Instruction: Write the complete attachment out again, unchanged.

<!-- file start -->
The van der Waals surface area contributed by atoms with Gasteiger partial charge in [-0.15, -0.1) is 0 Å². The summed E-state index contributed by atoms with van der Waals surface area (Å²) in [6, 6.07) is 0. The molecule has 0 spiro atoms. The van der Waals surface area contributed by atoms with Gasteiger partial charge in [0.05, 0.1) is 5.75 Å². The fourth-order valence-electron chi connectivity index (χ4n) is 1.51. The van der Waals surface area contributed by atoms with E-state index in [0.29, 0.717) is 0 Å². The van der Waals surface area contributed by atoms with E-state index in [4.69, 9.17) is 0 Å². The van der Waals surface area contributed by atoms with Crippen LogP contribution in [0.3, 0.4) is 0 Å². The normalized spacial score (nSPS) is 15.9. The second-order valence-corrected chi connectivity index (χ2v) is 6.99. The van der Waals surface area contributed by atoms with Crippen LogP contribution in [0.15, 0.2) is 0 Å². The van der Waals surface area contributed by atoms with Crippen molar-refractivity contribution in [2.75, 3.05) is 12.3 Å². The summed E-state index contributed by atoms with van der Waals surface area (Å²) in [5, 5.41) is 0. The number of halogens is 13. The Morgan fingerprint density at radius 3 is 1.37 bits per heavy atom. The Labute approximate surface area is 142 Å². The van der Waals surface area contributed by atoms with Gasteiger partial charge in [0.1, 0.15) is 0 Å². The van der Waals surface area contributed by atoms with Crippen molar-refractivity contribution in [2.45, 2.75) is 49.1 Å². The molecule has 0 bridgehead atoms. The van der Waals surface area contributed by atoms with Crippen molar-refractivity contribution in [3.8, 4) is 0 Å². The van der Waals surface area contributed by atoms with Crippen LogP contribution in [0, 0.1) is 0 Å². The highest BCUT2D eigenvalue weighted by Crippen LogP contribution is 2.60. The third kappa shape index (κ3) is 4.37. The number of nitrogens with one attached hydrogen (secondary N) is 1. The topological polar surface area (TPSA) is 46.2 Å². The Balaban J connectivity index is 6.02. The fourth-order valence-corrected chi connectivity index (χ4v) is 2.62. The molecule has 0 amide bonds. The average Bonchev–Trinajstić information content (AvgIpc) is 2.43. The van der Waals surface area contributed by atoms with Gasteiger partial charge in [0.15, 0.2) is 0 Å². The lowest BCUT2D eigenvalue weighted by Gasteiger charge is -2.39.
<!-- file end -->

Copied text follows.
The van der Waals surface area contributed by atoms with Gasteiger partial charge in [-0.15, -0.1) is 0 Å². The summed E-state index contributed by atoms with van der Waals surface area (Å²) in [6, 6.07) is 0. The molecule has 0 spiro atoms. The van der Waals surface area contributed by atoms with Gasteiger partial charge in [0.05, 0.1) is 5.75 Å². The fourth-order valence-electron chi connectivity index (χ4n) is 1.51. The van der Waals surface area contributed by atoms with E-state index in [0.29, 0.717) is 0 Å². The van der Waals surface area contributed by atoms with E-state index in [4.69, 9.17) is 0 Å². The van der Waals surface area contributed by atoms with Crippen LogP contribution in [0.3, 0.4) is 0 Å². The normalized spacial score (nSPS) is 15.9. The second-order valence-corrected chi connectivity index (χ2v) is 6.99. The van der Waals surface area contributed by atoms with Crippen LogP contribution in [0.15, 0.2) is 0 Å². The van der Waals surface area contributed by atoms with Crippen molar-refractivity contribution in [2.75, 3.05) is 12.3 Å². The summed E-state index contributed by atoms with van der Waals surface area (Å²) in [5, 5.41) is 0. The number of halogens is 13. The Morgan fingerprint density at radius 3 is 1.37 bits per heavy atom. The Labute approximate surface area is 142 Å². The van der Waals surface area contributed by atoms with Gasteiger partial charge in [0.1, 0.15) is 0 Å². The van der Waals surface area contributed by atoms with Crippen molar-refractivity contribution in [2.45, 2.75) is 49.1 Å². The molecule has 0 bridgehead atoms. The van der Waals surface area contributed by atoms with Crippen molar-refractivity contribution in [3.8, 4) is 0 Å². The van der Waals surface area contributed by atoms with Crippen LogP contribution in [0, 0.1) is 0 Å². The highest BCUT2D eigenvalue weighted by Crippen LogP contribution is 2.60. The third kappa shape index (κ3) is 4.37. The number of nitrogens with one attached hydrogen (secondary N) is 1. The topological polar surface area (TPSA) is 46.2 Å². The Balaban J connectivity index is 6.02. The fourth-order valence-corrected chi connectivity index (χ4v) is 2.62. The molecule has 0 amide bonds. The average Bonchev–Trinajstić information content (AvgIpc) is 2.43. The van der Waals surface area contributed by atoms with Gasteiger partial charge in [0.15, 0.2) is 0 Å². The lowest BCUT2D eigenvalue weighted by Gasteiger charge is -2.39.